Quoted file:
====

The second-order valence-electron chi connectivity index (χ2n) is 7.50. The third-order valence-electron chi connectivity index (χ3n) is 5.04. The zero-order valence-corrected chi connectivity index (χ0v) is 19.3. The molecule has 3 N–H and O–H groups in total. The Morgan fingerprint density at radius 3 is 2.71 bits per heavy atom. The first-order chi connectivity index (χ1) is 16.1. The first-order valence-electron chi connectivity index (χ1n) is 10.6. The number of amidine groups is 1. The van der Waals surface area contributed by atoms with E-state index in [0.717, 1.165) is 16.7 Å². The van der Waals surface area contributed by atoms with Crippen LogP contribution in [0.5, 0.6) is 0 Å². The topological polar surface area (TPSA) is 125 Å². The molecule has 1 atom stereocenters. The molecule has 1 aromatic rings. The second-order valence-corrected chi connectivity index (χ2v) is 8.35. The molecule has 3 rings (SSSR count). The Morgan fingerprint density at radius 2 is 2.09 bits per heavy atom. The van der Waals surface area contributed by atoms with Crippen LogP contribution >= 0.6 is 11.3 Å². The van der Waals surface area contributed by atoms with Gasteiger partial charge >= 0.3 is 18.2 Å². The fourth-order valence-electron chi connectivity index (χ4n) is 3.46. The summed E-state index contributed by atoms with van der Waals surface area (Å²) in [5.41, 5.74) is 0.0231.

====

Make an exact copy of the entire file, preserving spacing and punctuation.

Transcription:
The second-order valence-electron chi connectivity index (χ2n) is 7.50. The third-order valence-electron chi connectivity index (χ3n) is 5.04. The zero-order valence-corrected chi connectivity index (χ0v) is 19.3. The molecule has 3 N–H and O–H groups in total. The Morgan fingerprint density at radius 3 is 2.71 bits per heavy atom. The first-order chi connectivity index (χ1) is 16.1. The first-order valence-electron chi connectivity index (χ1n) is 10.6. The number of amidine groups is 1. The van der Waals surface area contributed by atoms with E-state index in [0.717, 1.165) is 16.7 Å². The van der Waals surface area contributed by atoms with Crippen LogP contribution in [0.5, 0.6) is 0 Å². The topological polar surface area (TPSA) is 125 Å². The molecule has 1 atom stereocenters. The molecule has 1 aromatic rings. The second-order valence-corrected chi connectivity index (χ2v) is 8.35. The molecule has 3 rings (SSSR count). The Morgan fingerprint density at radius 2 is 2.09 bits per heavy atom. The van der Waals surface area contributed by atoms with Crippen LogP contribution >= 0.6 is 11.3 Å². The van der Waals surface area contributed by atoms with Gasteiger partial charge >= 0.3 is 18.2 Å². The fourth-order valence-electron chi connectivity index (χ4n) is 3.46. The summed E-state index contributed by atoms with van der Waals surface area (Å²) in [5.41, 5.74) is 0.0231.